CORP_PROD_APP1_01 business group dynamic enforced network list

Conclusion

I hope you have found it useful and can help you with new and current deployments. This is the best approach I have found until now supporting the multi-tenancy based in business group. This approach also works if the multi-tenancy is done using the tenant functionality in vRA.

If you have liked it, don’t hesitate to share it with your contacts.

How to operate your Home Lab with a Raspberry Pi – Part 1

October 23, 2016 - - 2 Comments

For a long time I wanted to give some use to an old Raspberry Pi (Model B Revision 2.0 – 2011.12). Since I acquired my C6100 for home lab purpose, I was aware I couldn’t keep it powered on 24/7. From noise and consumption standpoint, it’s not the most friendly home lab you can buy. In the other hand, you have a bunch of resources to run your workloads for a reduced cost.

With the noise and power consumption as concern, I knew on some manner I should remotely control the home lab to power it on/off in the event I required to work on it, or run a demo for a customer from its facilities.

With the requirements above, I found the Raspberry Pi as the device to support the following user cases aligned with the requirements:

  • VPN server
  • Dynamic DNS client
  • Control station to operate the remote controlled sockets
  • Control station to operate the home lab power state

The following diagram depicts how to operate your Home Lab with a Raspberry Pi using different components and software.

How to operate your home lab with a raspberry pi

VPN server

This use case will be covered in the second part of this post series. But as a brief introduction, the VPN service will be deployed using an Ansible role I’ve created, pipoe2h.pivpn (https://galaxy.ansible.com/pipoe2h/pivpn/). This role will install and configure OpenVPN in your Raspberry Pi. Maybe you are wondering the reason to not use pfSense, it’ has not support for ARM.

Dynamic DNS client

This use case will be covered in the third part of this post series. But as a brief introduction, this use case doesn’t cover only the configuration of a dynamic DNS client. The idea is to run your own Dynamic DNS service if your web hosting runs CPanel. If you are one of those with CPanel, you will have the chance to create your own DynDNS service and keep alive the access to your home lab wherever you are. The DynDNS service will be deployed using an Ansible role I’ve created, pipoe2h.piddns (https://galaxy.ansible.com/pipoe2h/piddns/). This role will install and configure a PHP page in your website as entry point to dynamically configure your home lab DNS record. The DynDNS client is modified to support the integration with your own DynDNS service.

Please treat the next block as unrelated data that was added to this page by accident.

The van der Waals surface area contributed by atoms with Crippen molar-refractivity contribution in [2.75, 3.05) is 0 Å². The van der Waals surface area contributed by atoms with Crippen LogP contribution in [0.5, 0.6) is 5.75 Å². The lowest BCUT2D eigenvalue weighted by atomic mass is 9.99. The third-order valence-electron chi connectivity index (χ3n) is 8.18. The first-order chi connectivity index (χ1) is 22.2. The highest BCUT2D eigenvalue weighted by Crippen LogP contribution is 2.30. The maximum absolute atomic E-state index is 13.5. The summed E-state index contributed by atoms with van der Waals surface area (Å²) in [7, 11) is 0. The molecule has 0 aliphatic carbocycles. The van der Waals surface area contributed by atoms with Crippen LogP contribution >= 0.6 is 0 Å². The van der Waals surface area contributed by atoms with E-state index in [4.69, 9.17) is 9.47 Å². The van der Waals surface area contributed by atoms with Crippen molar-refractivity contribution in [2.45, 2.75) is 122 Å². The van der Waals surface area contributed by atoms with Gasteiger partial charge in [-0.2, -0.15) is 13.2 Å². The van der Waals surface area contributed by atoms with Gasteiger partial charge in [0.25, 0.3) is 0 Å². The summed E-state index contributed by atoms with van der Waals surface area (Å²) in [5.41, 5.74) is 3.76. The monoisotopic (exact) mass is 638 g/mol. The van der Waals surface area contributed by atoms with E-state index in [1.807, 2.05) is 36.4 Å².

Control station

The Raspberry Pi gives you the chance to be the only machine to be powered on and reduce the power consumption. You can use the Raspi as the jump box to operate your entire home lab.

Operate the remote controlled sockets

This use case will be covered in the fourth part of this post series. But as a brief introduction, since the enterprise PDUs with management interface to power your devices on/off are expensive, I found a cheaper way to get at least the control to power on/off of those. You can install to your Raspi a remote control board. Using remote controlled sockets you can achieve a close experience like the enterprise PDUs. I bought the Energenie kit ENER002-2PI for £22.

How to operate your home lab with a raspberry pi

Operate the home lab power state

This use case will be covered in the fifth part of this post series. But as a brief introduction, once you have switched the socket on, you are able to use IPMI or WOL to power on your server(s). I’ll share with you the PowerCLI I’ve created to power on/off your ESXi hosts and the virtual machines within.

ESXi 6.0.x host doesn’t register Cisco ACI’s ARP reponses with Mellanox 10/40 Gb Nics and nmlx4_en driver loaded

August 8, 2016 - - 3 Comments

I’m currently working in a project designing and delivering a private cloud platform based on VMware vRealize and Cisco ACI as the SDN solution.